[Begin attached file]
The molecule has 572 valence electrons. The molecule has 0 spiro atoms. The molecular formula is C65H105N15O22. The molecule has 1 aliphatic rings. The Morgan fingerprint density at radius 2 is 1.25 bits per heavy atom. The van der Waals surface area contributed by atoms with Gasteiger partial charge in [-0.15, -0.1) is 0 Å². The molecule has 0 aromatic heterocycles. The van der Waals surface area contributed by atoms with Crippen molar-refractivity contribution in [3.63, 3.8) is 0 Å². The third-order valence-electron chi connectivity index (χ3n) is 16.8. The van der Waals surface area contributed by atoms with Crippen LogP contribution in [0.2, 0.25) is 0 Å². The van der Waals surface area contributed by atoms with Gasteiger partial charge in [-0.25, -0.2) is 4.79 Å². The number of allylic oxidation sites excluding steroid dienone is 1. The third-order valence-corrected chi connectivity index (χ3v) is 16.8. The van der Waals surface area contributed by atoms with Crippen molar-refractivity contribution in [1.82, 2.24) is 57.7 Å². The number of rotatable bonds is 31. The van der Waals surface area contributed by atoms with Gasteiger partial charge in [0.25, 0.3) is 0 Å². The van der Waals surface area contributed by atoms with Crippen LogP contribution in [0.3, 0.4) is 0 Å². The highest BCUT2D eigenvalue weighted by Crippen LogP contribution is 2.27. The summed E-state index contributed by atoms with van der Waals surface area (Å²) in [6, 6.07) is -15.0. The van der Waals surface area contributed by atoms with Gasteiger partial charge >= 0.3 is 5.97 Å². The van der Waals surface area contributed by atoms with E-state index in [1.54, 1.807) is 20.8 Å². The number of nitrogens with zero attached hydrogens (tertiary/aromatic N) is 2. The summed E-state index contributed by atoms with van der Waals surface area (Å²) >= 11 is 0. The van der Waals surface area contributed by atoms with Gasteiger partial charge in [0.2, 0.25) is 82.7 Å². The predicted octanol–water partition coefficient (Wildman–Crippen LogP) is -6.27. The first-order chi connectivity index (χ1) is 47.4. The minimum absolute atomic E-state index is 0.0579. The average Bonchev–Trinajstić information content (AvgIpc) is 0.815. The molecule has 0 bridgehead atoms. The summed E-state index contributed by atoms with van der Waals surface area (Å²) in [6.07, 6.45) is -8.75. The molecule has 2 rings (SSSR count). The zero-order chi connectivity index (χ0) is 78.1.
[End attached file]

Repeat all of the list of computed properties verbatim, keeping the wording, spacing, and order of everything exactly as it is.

The molecule has 572 valence electrons. The molecule has 0 spiro atoms. The molecular formula is C65H105N15O22. The molecule has 1 aliphatic rings. The Morgan fingerprint density at radius 2 is 1.25 bits per heavy atom. The van der Waals surface area contributed by atoms with Gasteiger partial charge in [-0.15, -0.1) is 0 Å². The molecule has 0 aromatic heterocycles. The van der Waals surface area contributed by atoms with Crippen molar-refractivity contribution in [3.63, 3.8) is 0 Å². The third-order valence-electron chi connectivity index (χ3n) is 16.8. The van der Waals surface area contributed by atoms with Crippen LogP contribution in [0.2, 0.25) is 0 Å². The van der Waals surface area contributed by atoms with Gasteiger partial charge in [-0.25, -0.2) is 4.79 Å². The number of allylic oxidation sites excluding steroid dienone is 1. The third-order valence-corrected chi connectivity index (χ3v) is 16.8. The van der Waals surface area contributed by atoms with Crippen molar-refractivity contribution in [1.82, 2.24) is 57.7 Å². The number of rotatable bonds is 31. The van der Waals surface area contributed by atoms with Gasteiger partial charge in [0.25, 0.3) is 0 Å². The van der Waals surface area contributed by atoms with Crippen LogP contribution in [0.3, 0.4) is 0 Å². The highest BCUT2D eigenvalue weighted by Crippen LogP contribution is 2.27. The summed E-state index contributed by atoms with van der Waals surface area (Å²) in [6, 6.07) is -15.0. The van der Waals surface area contributed by atoms with Gasteiger partial charge >= 0.3 is 5.97 Å². The van der Waals surface area contributed by atoms with E-state index in [1.54, 1.807) is 20.8 Å². The number of nitrogens with zero attached hydrogens (tertiary/aromatic N) is 2. The summed E-state index contributed by atoms with van der Waals surface area (Å²) >= 11 is 0. The van der Waals surface area contributed by atoms with Gasteiger partial charge in [0.2, 0.25) is 82.7 Å². The predicted octanol–water partition coefficient (Wildman–Crippen LogP) is -6.27. The first-order chi connectivity index (χ1) is 47.4. The minimum absolute atomic E-state index is 0.0579. The average Bonchev–Trinajstić information content (AvgIpc) is 0.815. The molecule has 0 bridgehead atoms. The summed E-state index contributed by atoms with van der Waals surface area (Å²) in [6.07, 6.45) is -8.75. The molecule has 2 rings (SSSR count). The zero-order chi connectivity index (χ0) is 78.1.